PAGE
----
Monday, July 4, 2016

Fukuoka in Five - A Million Milflores at the Ajisai (Hydrangea) Garden of Hakozaki-gu

While spring brings plum blossoms and sakura in Japan, summer is also prime time for
flowers.  In Fukuoka as in other places, irises and hydrangeas or ajisai as the Japanese
call them, bloom during June.

I was completely unaware that something special was happening when I visited the
Hakozaki Shrine.  There were not too many people around on that hot Friday morning.

As I walked around the shrine grounds, I saw  this little gate with pots of hydrangeas
in front.  A sign in Japanese was unintelligible except for the part that said 300 yen.
I figured that was the entrance fee so I paid, got my ticket and walked in.

I did not realise that I had just entered the famed Ajisai or Hydrangea garden of Hakozaki-gu.
Hakozaki-gu's garden is one of the best, if not the best, viewing spot for hydrangeas in Fukuoka.

The shrine shares its flowers with guests.  There were potted plants for sale at the entrance.

The hydrangeas were astonishing in their size and colours. 

I wondered, was this a hydrangea plant too?  I thought they were clusters of green grapes.

So many hydrangeas!  A lot of them were variants I had never seen.

White blooms tinged with green and lilac -- just so pretty!

The garden itself has over 3,500 hydrangea plants with more than 100 varieties which bloom at their peak during June.   Follow the gently winding path that will take you all around the garden.  

On week-ends, there are  flute and violin ensembles playing classical favourites,  perhaps they play from this charming little pavilion right in the centre of the garden.  I can imagine what a delightful time that must be. 

It's a riot of hydrangeas -- these photos hardly do justice to the beauty that was all around me.

While there were signs identifying the various blooms, they were all in Japanese.
So dear reader,  I googled so you don't have to.  The cone-shaped variety above is called the "oak leaf"  hydrangea, so called because of their leaves which resemble ... what else, oak leaves!

These unusual and attractive green hydrangeas may be of the variety called  "pee gees" but as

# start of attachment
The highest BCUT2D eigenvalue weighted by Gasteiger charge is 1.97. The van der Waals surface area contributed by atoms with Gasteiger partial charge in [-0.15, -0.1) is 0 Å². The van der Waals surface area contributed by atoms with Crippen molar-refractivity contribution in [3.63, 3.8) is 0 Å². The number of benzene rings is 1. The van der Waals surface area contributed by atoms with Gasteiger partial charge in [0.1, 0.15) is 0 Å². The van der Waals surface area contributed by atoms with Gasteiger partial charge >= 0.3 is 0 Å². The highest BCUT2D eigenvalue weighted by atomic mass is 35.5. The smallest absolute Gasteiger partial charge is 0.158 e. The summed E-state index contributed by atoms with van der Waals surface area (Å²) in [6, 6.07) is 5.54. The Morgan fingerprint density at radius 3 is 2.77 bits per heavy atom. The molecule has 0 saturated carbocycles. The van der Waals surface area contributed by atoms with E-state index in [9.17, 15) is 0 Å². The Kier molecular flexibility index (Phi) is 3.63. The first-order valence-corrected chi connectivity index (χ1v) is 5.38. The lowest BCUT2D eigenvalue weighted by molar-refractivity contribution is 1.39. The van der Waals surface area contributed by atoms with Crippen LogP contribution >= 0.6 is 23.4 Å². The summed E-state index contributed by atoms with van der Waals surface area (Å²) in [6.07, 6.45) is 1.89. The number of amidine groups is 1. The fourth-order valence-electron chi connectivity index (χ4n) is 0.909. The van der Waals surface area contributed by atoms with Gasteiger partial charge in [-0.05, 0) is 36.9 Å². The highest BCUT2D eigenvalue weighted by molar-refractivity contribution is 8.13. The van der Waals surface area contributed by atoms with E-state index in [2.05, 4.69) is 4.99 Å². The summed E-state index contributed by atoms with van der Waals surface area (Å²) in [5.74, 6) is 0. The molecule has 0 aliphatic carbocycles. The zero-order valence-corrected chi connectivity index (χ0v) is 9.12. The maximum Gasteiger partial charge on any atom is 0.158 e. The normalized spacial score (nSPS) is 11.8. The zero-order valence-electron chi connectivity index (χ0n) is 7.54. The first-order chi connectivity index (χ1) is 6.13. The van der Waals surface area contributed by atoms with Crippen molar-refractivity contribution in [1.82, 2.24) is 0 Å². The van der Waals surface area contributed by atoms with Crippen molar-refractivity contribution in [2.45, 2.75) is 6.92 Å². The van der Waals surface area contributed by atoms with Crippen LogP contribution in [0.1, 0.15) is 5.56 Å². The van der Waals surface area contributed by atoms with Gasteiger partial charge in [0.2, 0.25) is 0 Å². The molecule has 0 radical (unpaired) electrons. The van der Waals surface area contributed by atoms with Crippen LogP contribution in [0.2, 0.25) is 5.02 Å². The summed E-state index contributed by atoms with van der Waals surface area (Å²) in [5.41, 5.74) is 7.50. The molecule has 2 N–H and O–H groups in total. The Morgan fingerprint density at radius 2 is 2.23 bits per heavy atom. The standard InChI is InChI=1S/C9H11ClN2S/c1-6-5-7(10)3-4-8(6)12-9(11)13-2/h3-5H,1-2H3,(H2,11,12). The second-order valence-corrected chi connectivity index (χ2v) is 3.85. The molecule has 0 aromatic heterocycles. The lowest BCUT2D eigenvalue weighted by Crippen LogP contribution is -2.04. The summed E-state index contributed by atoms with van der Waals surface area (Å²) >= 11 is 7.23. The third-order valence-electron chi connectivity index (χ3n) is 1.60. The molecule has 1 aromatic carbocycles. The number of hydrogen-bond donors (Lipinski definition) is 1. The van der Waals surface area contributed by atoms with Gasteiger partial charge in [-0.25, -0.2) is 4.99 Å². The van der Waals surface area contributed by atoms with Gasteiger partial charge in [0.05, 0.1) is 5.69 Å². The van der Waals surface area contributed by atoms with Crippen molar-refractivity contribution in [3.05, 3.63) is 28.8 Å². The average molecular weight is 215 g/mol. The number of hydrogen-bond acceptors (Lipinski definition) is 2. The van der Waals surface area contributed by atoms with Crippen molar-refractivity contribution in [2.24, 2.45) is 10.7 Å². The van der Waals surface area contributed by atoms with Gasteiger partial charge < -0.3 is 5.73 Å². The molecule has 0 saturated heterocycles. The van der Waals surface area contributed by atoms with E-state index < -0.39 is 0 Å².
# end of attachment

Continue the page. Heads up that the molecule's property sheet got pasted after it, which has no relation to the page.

I am far from an expert,  I could be wrong.

It was my first time to see this type of hydrangea called "lacecaps", with small blooms in the middle and larger florets around it.

Here is another "lacecap" in white and pink. 

The following hydrangeas are called "mopheads" -- big, full and  round, they do look like
giant mops, don't they?

Blue, pink and purple are the most common colours of "mopheads".

Here is one in a subtle blue violet tint.

And here is another "mophead",  in bright pink with hints of purple in the middle.

A pink and green blossom -- such vivid and vibrant colours!

These blushing pink hydrangeas were slightly hidden in a shaded area of the garden.

"Lacecaps" are dainty and grow in this pattern with the blooms spread apart from each other ...

While "mopheads" grow in clusters, with the flowers closer to each other.

To add to the enchanting scenery were these two ladies in kimono,  with their parasols,
walking around slowly and enjoying the flowers.  I felt like a stalker with my camera.

 Old, moss covered trees made a good backdrop for the flowers.

The hydrangeas or ajisai  line the narrow path, I had to will myself not to stop at each 
and every bush. 

A small tent with benches had been laid out on this little clearing.   People sat quietly, enjoying the floral views. No one was on the phone, conversations were muted.  And most importantly,
no one was taking any selfies at all -- thank goodness! 

Except for me -- I surreptitiously took a "foot-fie" when I passed by a small pot of cut blossoms.

My visit to the garden was about to end.  The path was winding closer and closer back to the gate.  I tried to walk as slowly as I could -- to lengthen my stay amidst the hydrangeas.  

This cluster of pure white flowers are called "annabelles".  They are also known as
"snowballs" , "bounty" or "incrediballs".  I guess you can see why they are called that.
This was the last showstopper you would see before you stepped off the garden path.

I threw all shame to the winds and asked a lady to take my photo in front of these "annabelles".  Hydrangeas or ajisai  (or milflores as we call them here at home) were my mother's favourite
flowers.  I am sure that my stumbling on this million milflores was her special gift to me,
on  this beautiful June day in Fukuoka.


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